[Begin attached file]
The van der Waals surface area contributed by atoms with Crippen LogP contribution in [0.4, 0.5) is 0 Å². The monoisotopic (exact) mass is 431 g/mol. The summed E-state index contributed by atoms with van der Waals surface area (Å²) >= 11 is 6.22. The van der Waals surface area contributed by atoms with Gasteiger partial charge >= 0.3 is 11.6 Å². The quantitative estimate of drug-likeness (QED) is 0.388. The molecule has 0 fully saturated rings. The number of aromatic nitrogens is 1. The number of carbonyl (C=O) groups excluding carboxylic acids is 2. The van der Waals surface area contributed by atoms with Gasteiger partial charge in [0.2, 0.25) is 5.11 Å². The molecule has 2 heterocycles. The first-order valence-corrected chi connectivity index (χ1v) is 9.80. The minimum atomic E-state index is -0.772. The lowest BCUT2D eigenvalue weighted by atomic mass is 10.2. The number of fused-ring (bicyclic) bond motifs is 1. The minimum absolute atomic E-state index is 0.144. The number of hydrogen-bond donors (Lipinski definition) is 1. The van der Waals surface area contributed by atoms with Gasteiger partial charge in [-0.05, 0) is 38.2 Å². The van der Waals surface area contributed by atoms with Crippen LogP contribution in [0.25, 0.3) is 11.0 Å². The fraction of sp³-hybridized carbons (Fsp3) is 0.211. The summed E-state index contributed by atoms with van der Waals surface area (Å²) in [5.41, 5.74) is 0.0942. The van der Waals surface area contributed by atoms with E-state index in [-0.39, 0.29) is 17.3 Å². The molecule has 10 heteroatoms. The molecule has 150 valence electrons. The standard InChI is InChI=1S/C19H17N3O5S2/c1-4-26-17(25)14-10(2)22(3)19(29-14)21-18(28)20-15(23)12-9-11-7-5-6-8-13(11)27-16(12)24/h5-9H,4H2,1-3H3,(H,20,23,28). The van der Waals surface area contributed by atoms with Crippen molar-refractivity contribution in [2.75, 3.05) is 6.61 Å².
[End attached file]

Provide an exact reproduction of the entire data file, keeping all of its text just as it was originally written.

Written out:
The van der Waals surface area contributed by atoms with Crippen LogP contribution in [0.4, 0.5) is 0 Å². The monoisotopic (exact) mass is 431 g/mol. The summed E-state index contributed by atoms with van der Waals surface area (Å²) >= 11 is 6.22. The van der Waals surface area contributed by atoms with Gasteiger partial charge >= 0.3 is 11.6 Å². The quantitative estimate of drug-likeness (QED) is 0.388. The molecule has 0 fully saturated rings. The number of aromatic nitrogens is 1. The number of carbonyl (C=O) groups excluding carboxylic acids is 2. The van der Waals surface area contributed by atoms with Gasteiger partial charge in [0.2, 0.25) is 5.11 Å². The molecule has 2 heterocycles. The first-order valence-corrected chi connectivity index (χ1v) is 9.80. The minimum atomic E-state index is -0.772. The lowest BCUT2D eigenvalue weighted by atomic mass is 10.2. The number of fused-ring (bicyclic) bond motifs is 1. The minimum absolute atomic E-state index is 0.144. The number of hydrogen-bond donors (Lipinski definition) is 1. The van der Waals surface area contributed by atoms with Gasteiger partial charge in [-0.05, 0) is 38.2 Å². The van der Waals surface area contributed by atoms with Crippen LogP contribution in [0.25, 0.3) is 11.0 Å². The fraction of sp³-hybridized carbons (Fsp3) is 0.211. The summed E-state index contributed by atoms with van der Waals surface area (Å²) in [5.41, 5.74) is 0.0942. The van der Waals surface area contributed by atoms with E-state index in [-0.39, 0.29) is 17.3 Å². The molecule has 10 heteroatoms. The molecule has 150 valence electrons. The standard InChI is InChI=1S/C19H17N3O5S2/c1-4-26-17(25)14-10(2)22(3)19(29-14)21-18(28)20-15(23)12-9-11-7-5-6-8-13(11)27-16(12)24/h5-9H,4H2,1-3H3,(H,20,23,28). The van der Waals surface area contributed by atoms with Crippen molar-refractivity contribution in [2.75, 3.05) is 6.61 Å².